Evidence-based practice ensures that we are using the best approaches to care that improve patient outcomes and lower health care costs. With the proper support from health care leaders to create a culture that supports evidence-based practice, the next generation of nurses can continue to drive the goal of incorporating the best available evidence into their everyday practice.
Timing is everything. You have to know just the right time to catch the wave. In my 26+ year career at Vizient, I have evaluated hundreds of new technologies that have been introduced into health care—some were good; some were bad. But I haven’t used words like “‘transformational” or “disruptive” for pretty much any technology in recent memory, except when it comes to artificial intelligence.
The clinical workforce is your health care organization's greatest resource, driving quality patient outcomes, financial health and serving as the ambassador of the organization's brand. Here are four imperatives essential to every health care organizations’ workforce strategy.
Patients rely on those taking care of them to communicate and collaborate as they manage their care to help ensure the best possible outcome and quick recovery. The best way to do that is by using a nurse-physician dyad—a leadership model incorporating the expertise of both nurses and physicians as leaders of change—which can have a positive impact on quality and safety. Improvements in quality and safety translate into improvements in regulatory compliance. Here are several areas clinical leaders should examine to ensure that their nurse-physician dyad can achieve maximum impact.
Due to expansion in applications and smaller point of care options, the use of ultrasound technology continues to grow. Though many clinicians may be familiar with what ultrasound equipment is, they may not be as familiar with the gel products used to properly operate these systems as well as important infection control practices related to them. Here are three essential considerations to ensure proper infection control practices related to ultrasound gel products.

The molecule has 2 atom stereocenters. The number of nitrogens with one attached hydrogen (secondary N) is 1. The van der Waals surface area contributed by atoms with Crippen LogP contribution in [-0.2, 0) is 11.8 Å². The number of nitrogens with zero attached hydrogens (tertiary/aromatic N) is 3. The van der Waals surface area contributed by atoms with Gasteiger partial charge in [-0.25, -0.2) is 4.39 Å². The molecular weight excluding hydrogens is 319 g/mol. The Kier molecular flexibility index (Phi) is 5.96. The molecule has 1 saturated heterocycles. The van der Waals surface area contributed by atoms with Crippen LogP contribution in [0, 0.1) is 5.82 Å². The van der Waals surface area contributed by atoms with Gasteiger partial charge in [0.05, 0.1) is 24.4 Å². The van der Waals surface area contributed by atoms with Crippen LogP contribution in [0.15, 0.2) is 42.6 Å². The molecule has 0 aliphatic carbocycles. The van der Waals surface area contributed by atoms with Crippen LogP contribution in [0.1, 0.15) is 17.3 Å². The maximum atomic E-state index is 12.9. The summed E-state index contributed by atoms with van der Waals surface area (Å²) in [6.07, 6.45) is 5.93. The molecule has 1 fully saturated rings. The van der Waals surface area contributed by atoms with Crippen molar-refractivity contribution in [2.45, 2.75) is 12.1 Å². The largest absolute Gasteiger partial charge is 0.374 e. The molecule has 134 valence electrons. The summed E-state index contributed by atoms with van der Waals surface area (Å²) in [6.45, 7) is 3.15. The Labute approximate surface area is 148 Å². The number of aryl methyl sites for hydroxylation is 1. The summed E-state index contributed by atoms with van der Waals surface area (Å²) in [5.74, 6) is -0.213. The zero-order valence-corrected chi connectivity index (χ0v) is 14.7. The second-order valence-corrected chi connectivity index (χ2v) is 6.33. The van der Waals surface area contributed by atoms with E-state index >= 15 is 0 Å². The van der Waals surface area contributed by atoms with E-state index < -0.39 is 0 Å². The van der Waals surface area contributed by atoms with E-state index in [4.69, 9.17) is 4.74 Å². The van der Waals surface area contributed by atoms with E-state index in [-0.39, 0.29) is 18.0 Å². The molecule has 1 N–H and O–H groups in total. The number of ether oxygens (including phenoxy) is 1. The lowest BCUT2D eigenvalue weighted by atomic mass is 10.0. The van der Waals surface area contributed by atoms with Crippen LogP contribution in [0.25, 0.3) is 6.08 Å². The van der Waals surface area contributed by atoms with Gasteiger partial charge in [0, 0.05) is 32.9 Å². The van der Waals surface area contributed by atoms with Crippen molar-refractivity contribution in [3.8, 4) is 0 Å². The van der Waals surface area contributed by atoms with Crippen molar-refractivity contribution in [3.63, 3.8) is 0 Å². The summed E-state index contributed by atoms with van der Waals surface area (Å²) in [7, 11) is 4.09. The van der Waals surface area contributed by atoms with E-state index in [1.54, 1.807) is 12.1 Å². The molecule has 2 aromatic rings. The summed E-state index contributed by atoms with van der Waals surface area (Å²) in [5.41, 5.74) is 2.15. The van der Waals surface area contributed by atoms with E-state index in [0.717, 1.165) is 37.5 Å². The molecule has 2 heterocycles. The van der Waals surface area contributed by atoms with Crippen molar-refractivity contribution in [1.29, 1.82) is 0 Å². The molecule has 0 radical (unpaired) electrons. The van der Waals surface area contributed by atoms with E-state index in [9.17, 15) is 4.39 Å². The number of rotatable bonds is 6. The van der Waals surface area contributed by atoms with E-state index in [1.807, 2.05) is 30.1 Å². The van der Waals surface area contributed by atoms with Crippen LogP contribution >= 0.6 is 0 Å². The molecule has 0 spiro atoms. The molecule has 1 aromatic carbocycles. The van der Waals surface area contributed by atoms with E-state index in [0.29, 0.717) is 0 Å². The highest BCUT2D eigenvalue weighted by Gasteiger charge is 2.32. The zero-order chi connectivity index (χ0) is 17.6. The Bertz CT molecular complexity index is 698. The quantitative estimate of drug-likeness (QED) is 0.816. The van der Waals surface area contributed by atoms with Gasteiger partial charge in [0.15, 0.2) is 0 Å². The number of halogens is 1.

Back in March 2020 when the COVID-19 pandemic began, the needs of our nation’s clinical care teams looked much different than they do today. Here are three prominent considerations, which as part of an organization’s broader workforce strategy, can help shed light on how to retain and ensure a long and positive professional relationship with your clinical staff.
Nurses on the front line are often challenged to document each individual dose adjustment of complicated medication titrations while simultaneously providing emergent/urgent care to patients. Guidance from The Joint Commission provides the option of “block charting” as a documentation method for certain titration orders during urgent or emergent situations. Block charting may save nurses valuable time when seconds matter most but requires advance preparation. Here’s an overview of the guidance as well as some considerations to help you determine if block charting is right for your hospital.
A variety of factors are increasing the demand for diagnostic imaging at hospitals and health systems across the nation. COVID-19, shifting sites of care, staffing shortages and community outreach are contributing to increasing demand and the need for flexible solutions. As hospitals consider how to best meet this growing demand, many are considering mobile interim diagnostic imaging solutions. If your organization is considering a mobile interim imaging solution, here are some key considerations to select the right solution for your organization.
As our nation’s newly graduated nurses are collecting their diplomas and celebrating graduations both in person and virtually, health care organizations across the country are preparing to welcome them into practice. I recently reached out to a group of these new nurses via survey as well as personal conversations to learn more about their experiences. What I learned from this group both inspires me and provides important insights into the challenges they faced (and continue to face) and support needed to ensure these nurses not only stay with the profession of nursing, but also grow and thrive professionally.
Are you a clinical leader, new accreditation professional or someone who is tired of performing the traditional “audit” to evaluate regulatory compliance? There has to be a better way, right? There is. You can shift from spending your time behind the computer sifting through emails and medical records, to engaging staff in a meaningful way to evaluate the care treatment and services being provided. Oh, and you will still be able to verify regulatory compliance and check the box on the audit form. Let me introduce you to leadership rounding and the tracer approach.
Please enjoy our Winter Reading List, a compilation of our most popular newsletter stories and blogs about clinical and care delivery, research and insights and supply chain issues from 2021. We hope it helps spark inspiration for the new year.
This area is reserved for members of the news media. If you qualify, please update your user profile and check the box marked "Check here to register as an accredited member of the news media". Please include any notes in the "Supporting information for media credentials" box. We will notify you of your status via e-mail in one business day.